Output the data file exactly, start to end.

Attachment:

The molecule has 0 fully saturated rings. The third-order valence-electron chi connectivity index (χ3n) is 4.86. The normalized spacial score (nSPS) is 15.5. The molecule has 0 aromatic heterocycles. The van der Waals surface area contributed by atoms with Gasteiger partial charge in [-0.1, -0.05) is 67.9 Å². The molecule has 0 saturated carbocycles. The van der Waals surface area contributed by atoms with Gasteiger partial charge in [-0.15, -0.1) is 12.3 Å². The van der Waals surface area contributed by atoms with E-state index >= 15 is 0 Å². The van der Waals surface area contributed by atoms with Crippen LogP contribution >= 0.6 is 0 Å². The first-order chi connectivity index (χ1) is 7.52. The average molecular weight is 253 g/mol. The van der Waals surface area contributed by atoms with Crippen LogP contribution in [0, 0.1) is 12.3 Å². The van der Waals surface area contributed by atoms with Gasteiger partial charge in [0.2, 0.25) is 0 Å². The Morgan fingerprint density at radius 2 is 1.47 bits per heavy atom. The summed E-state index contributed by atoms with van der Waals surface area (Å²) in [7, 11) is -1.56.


The molecule has 0 fully saturated rings. The third-order valence-electron chi connectivity index (χ3n) is 4.86. The normalized spacial score (nSPS) is 15.5. The molecule has 0 aromatic heterocycles. The van der Waals surface area contributed by atoms with Gasteiger partial charge in [-0.1, -0.05) is 67.9 Å². The molecule has 0 saturated carbocycles. The van der Waals surface area contributed by atoms with Gasteiger partial charge in [-0.15, -0.1) is 12.3 Å². The van der Waals surface area contributed by atoms with E-state index >= 15 is 0 Å². The van der Waals surface area contributed by atoms with Crippen LogP contribution >= 0.6 is 0 Å². The first-order chi connectivity index (χ1) is 7.52. The average molecular weight is 253 g/mol. The van der Waals surface area contributed by atoms with Crippen LogP contribution in [0, 0.1) is 12.3 Å². The van der Waals surface area contributed by atoms with Gasteiger partial charge in [0.2, 0.25) is 0 Å². The Morgan fingerprint density at radius 2 is 1.47 bits per heavy atom. The summed E-state index contributed by atoms with van der Waals surface area (Å²) in [7, 11) is -1.56.